Oak Smoked Wheat

Does anyone have any recommendations on using the oak smoked wheat that was in the IronAler box a while back?

I’ve never been huge on smoke beers, but I got an itch the other day that something like a Schlenkerla Marzen would be nice to have on tap for the cold months.

Yeah, I made a Polish Grodziskie which is basically an international smoked pilsner. It wasn’t bad… like you, I’m not a big fan of smoked beers but this one was well received by several of my European friends. And since it was pretty low alcohol (3.5%), it was a nice refreshing summer drink. I called mine an American Grosziskie since I used Cascade hops in the steep/whirlpool.

I used 1kg each or White wheat, 2-row, smoked wheat and added 500g of 6-row, 200g of the Briess Special roast, 100g acidulated malt and 100g of toasted malt.

I bittered with QC Columbus aiming for 22IBU, then used Hersbrucker 15 min and Cascade to finish. I fermented with the WYeast German Ale yeast (1007).

It wasn’t too smokey and the special roast helped to give it a little bit of malt backbone to support the smoke.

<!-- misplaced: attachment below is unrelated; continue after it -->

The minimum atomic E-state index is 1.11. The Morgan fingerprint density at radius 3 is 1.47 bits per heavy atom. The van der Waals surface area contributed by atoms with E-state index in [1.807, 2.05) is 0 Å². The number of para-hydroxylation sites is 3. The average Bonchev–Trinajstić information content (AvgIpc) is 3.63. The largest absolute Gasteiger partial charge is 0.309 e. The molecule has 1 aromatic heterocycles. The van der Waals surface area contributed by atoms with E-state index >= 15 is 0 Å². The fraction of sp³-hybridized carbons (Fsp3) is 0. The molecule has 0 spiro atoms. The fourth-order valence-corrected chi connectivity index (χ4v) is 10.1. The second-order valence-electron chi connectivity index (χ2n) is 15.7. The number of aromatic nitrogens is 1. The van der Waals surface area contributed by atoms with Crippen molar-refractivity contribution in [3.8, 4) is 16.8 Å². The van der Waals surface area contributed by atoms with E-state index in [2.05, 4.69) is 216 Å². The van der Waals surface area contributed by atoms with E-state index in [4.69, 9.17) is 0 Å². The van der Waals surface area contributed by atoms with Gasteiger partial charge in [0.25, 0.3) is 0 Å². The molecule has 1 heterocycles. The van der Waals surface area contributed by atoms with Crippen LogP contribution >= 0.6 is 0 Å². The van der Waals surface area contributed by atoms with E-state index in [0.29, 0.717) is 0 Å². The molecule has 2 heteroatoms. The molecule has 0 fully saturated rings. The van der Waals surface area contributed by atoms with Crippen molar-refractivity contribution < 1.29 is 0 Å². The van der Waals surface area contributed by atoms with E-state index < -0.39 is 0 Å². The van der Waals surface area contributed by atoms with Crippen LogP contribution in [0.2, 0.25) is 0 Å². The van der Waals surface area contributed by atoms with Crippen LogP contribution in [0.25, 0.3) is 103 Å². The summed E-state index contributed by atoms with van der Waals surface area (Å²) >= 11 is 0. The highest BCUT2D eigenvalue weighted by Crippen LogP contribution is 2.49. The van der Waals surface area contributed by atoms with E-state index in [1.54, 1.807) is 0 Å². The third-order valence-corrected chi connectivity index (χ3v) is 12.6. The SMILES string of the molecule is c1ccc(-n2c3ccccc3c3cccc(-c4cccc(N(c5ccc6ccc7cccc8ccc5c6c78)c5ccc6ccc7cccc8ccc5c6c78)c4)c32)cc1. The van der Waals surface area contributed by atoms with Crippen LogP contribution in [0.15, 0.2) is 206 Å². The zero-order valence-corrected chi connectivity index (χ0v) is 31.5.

I made a smoked porter with it. I’ve also made a smoked amber with it and that was also quite tasty, also great for cooking with. If it was Briess smoke malt, they have suggested % based on type of beer and amount of smoky taste you want in the final beer

Thanks for the feedback!

I think I’m still leaning toward the darker side because I’ve yet to personally taste a lighter smoked beer (grodziskie or otherwise) that I would want 5 gallons of. Tristan, would you be willing to share your smoked porter recipe?

I was mistaken on what smoked grain I used but I’ll post my recipe anyways. It was a 1 gal batch so I’ll just post in %. For the smoke, I went for what Briess recommended for their smoke malt for a dark beer so I would adjust depending on how smoky the smoked wheat is

61% 2 row
30% Cherrywood smoke (by recommendation from Briess)
5% Caramel 80L
3% chocolate malt
1% black patent

30 ibu bittering at 60
14 ibu of Golding at 15
us-05 yeast